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DrRocket

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<p><BR/>Replying to:<BR/><DIV CLASS='Discussion_PostQuote'>That's true. The point is that if the light is kept from escaping the edges, it will only be able to escape through the ground glass lettering and the letters will be brighter. The light is not directly funneled to the letters, it's just that the overall light level within the glass goes up if it is not allowed to escape through the edges.&nbsp; With a higher light level in the glass, more will escape through the letters. <br />Posted by centsworth_II</DIV></p><p>The phenenoma involved in the sign is total internal reflectioin, the same thing that makes diamonds sparkle.&nbsp; Light hitting a boundary at less than a critical angle is completely reflected back into the material.&nbsp; At the edges the angle of incidence permits light to escape, unless you mirror the edges or put tape on them or some such sort of thing.&nbsp; At the ground letters the geometry is locally rough and some of the light hits the rough local surface at something greater than the critical angle and escapes, so you see the letters as illuminated.</p><p>This is the same effect that is used in optical fibers to keep the light in the fiber pipe until it gets to the end of the fiber, even going around smooth curves.&nbsp; But it does not provide a very effective means of concentrating extermal light to obtain power.&nbsp; </p> <div class="Discussion_UserSignature"> </div>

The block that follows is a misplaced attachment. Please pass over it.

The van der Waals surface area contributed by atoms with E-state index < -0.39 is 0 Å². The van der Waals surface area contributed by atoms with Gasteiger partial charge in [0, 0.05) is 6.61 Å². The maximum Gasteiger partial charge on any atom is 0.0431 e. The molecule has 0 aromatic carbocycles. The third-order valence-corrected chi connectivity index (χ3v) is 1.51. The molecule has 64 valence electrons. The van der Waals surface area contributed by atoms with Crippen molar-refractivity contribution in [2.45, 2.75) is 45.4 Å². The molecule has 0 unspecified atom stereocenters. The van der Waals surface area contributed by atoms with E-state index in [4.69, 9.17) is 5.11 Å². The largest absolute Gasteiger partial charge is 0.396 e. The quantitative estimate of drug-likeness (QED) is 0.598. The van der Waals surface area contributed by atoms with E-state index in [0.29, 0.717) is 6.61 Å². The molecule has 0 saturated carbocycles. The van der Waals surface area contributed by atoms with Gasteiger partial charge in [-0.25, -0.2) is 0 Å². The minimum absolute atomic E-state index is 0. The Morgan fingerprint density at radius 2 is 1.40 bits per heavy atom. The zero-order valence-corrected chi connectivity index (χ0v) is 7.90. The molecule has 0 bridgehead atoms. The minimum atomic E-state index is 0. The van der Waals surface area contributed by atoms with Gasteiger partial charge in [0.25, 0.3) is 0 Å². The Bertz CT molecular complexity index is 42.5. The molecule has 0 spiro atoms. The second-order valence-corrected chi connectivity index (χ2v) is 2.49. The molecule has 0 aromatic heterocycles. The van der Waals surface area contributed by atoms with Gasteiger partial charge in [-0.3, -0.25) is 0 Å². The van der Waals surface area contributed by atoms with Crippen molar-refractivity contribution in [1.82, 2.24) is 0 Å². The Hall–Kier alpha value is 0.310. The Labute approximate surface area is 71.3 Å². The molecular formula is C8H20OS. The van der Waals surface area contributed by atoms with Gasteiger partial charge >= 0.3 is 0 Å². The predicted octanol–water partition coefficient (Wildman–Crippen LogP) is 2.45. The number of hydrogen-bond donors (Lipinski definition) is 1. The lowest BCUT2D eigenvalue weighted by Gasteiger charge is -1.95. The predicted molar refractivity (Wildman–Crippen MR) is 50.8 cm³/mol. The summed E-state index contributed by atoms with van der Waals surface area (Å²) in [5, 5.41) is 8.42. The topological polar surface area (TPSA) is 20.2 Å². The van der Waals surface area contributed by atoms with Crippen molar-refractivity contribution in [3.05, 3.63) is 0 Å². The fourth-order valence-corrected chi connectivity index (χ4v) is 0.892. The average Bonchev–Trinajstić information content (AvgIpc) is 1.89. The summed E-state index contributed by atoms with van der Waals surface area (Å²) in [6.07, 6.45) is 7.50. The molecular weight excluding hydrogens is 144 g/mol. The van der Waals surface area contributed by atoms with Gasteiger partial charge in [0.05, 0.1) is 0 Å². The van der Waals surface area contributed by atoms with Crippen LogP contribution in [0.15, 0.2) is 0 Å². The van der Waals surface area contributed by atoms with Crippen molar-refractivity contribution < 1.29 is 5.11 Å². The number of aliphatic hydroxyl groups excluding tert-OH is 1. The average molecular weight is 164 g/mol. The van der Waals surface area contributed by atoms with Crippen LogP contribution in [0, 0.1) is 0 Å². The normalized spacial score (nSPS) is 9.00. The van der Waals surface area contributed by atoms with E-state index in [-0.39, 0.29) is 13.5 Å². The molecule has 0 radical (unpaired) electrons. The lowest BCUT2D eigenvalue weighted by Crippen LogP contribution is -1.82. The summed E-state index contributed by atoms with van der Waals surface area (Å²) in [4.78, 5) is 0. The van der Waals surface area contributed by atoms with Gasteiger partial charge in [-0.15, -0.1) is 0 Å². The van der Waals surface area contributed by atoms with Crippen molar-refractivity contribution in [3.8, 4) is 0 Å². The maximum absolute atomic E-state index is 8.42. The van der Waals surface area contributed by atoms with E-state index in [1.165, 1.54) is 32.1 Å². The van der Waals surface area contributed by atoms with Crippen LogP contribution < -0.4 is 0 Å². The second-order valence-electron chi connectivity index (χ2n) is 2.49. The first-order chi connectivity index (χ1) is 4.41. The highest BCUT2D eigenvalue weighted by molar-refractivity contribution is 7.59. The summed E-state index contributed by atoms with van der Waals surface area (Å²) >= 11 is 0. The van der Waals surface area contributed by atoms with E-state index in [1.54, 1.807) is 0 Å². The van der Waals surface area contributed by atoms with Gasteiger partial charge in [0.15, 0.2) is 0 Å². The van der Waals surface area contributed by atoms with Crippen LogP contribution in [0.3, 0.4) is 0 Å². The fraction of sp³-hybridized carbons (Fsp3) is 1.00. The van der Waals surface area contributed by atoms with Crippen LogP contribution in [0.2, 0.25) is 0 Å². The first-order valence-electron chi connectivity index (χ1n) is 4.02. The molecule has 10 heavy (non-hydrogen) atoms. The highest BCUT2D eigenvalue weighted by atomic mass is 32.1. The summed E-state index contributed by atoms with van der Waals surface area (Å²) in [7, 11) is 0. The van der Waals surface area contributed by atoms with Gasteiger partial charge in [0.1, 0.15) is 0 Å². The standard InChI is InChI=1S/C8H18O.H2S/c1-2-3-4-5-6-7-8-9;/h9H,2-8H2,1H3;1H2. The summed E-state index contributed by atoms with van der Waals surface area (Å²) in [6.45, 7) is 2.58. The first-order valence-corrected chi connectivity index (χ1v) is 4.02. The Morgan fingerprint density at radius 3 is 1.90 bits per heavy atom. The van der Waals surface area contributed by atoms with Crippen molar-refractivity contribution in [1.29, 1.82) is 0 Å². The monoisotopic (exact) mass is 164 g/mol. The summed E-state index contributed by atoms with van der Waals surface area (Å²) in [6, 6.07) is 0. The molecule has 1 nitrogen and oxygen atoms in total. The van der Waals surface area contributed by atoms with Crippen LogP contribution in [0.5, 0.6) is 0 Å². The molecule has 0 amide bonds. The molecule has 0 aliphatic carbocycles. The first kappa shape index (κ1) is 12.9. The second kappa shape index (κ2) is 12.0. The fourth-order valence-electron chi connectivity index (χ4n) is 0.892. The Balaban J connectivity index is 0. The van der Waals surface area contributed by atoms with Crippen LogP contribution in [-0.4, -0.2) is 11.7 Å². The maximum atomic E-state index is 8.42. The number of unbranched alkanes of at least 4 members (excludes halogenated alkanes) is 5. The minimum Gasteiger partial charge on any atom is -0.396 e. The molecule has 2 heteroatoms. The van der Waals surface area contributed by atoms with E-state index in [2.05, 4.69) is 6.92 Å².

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SpeedFreek

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<p>So what about if the face of the glass that light entered through was a lot larger than the face it exits through - i.e. a wedge shape? And if the top surface was coated such that light could enter, but not get back out through the larger face?</p><p>Would there be any benefit in taking the light falling on, say, a 10cm x 10cm area and concentrating it onto a solar cell only 1cm x 1cm, rather than simply having solar cells spread across the whole 10cm x 10cm area?&nbsp;</p> <div class="Discussion_UserSignature"> <p><font color="#ff0000">_______________________________________________<br /></font><font size="2"><em>SpeedFreek</em></font> </p> </div>